Attorney says Medicare Very Limited for Long Term Care

Some people think Medicare, which is the health insurance for those 65 and over will cover Long Term Health Care costs. In fact, it pays very little. For those under 65, normal health insurance also pays very little.

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Attorney says Medicare Very Limited for Long Term Care
2 Min Read July 1st, 2015
James Kelly

LTC News author focusing on long-term care and aging.

BY: Bo Bingham

Nursing home care can be very expensive, being some estimates suggest it can cost $50,000 or more annually.

People often ask, “If I end up in a nursing home, how will I pay for it?”

Medicarecan help to offset nursing home costs but Medicareis a limited and temporary solution. Among other limitations, Medicaremay entail expensive deductibles and will only pay for up to 100 days of care. Supplemental Medicarecoverage may help to offset the costs.

Another good option can be Long-Term Care insurance. Unfortunately, few people have long -term care insurance.

Medicaid can sometimes be a source of funding for nursing home care. Whether you qualify for Medicaid depends on what you have. If you have too much money or too many assets, you won’t qualify. However, some assets are “exempt” and aren’t considered in determining whether you qualify.

Generally, the largest and most common “exempt” asset is your home as long as it is your primary residence. Other exempt assets include things like furniture, jewelry, and a vehicle.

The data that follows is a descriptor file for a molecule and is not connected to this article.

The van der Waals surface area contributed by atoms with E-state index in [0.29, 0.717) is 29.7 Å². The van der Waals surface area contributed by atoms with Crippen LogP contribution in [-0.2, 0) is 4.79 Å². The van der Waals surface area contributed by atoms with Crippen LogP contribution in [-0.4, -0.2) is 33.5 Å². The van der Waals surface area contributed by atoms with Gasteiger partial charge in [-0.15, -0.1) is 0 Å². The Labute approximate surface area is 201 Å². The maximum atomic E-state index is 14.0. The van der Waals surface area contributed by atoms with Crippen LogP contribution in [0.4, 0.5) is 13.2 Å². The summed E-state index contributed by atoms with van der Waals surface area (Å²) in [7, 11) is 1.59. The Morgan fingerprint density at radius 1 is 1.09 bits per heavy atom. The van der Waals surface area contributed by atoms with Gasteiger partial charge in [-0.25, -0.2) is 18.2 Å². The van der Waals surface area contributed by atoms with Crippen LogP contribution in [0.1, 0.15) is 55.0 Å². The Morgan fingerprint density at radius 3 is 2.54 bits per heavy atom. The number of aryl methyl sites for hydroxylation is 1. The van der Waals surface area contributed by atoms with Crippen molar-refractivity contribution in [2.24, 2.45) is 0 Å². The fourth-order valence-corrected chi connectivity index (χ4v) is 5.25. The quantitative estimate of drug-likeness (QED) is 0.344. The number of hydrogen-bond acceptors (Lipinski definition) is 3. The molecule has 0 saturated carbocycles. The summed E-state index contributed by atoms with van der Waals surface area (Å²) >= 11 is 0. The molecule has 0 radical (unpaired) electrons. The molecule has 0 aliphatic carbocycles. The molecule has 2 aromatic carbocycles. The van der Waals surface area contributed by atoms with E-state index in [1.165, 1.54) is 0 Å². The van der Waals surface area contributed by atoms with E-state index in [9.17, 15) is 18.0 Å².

But cash (above $2,000), liquid and semi-liquid assets (stocks, bonds, retirement accounts, etc.) and other assets (second homes, etc.) are often disqualify a person for Medicaid. In an effort to qualify, some people pay off their home (an exempt asset) by cashing out non-exempt, liquid assets.

Others make gifts of non-exempt assets during their lifetime. However, this should be done with extreme care since assets cannot be legally “gifted” with the intent to avoid a debt to qualify for Medicaid.

Medicaid can even look back in time and disqualify a person who made an improper transfer in order to qualify for Medicaid. In some situations, Medicaid can even pursue recovery from the estate of a person who improperly qualified for and received Medicaid benefits. Therefore, any gifting should be done with guidance and well before a person faces the prospect of entering a nursing home.

In short, because everyone may need nursing home care at some point, planning for it in advance and knowing the rules is better than facing a crisis later.

Bo Bingham lives in Mesquite and is an attorney with Bingham Snow & Caldwell. He is licensed to practice in Nevada, Arizona, and Utah. He can be reached at 702-346-7300,, or 840 Pinnacle Court, Suite 202 in Mesquite.

This article originally appeared on The Spectrum

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About the Author

An LTC News author focusing on long-term care and aging.

LTC News Contributor James Kelly

James Kelly

Contributor since August 21st, 2017

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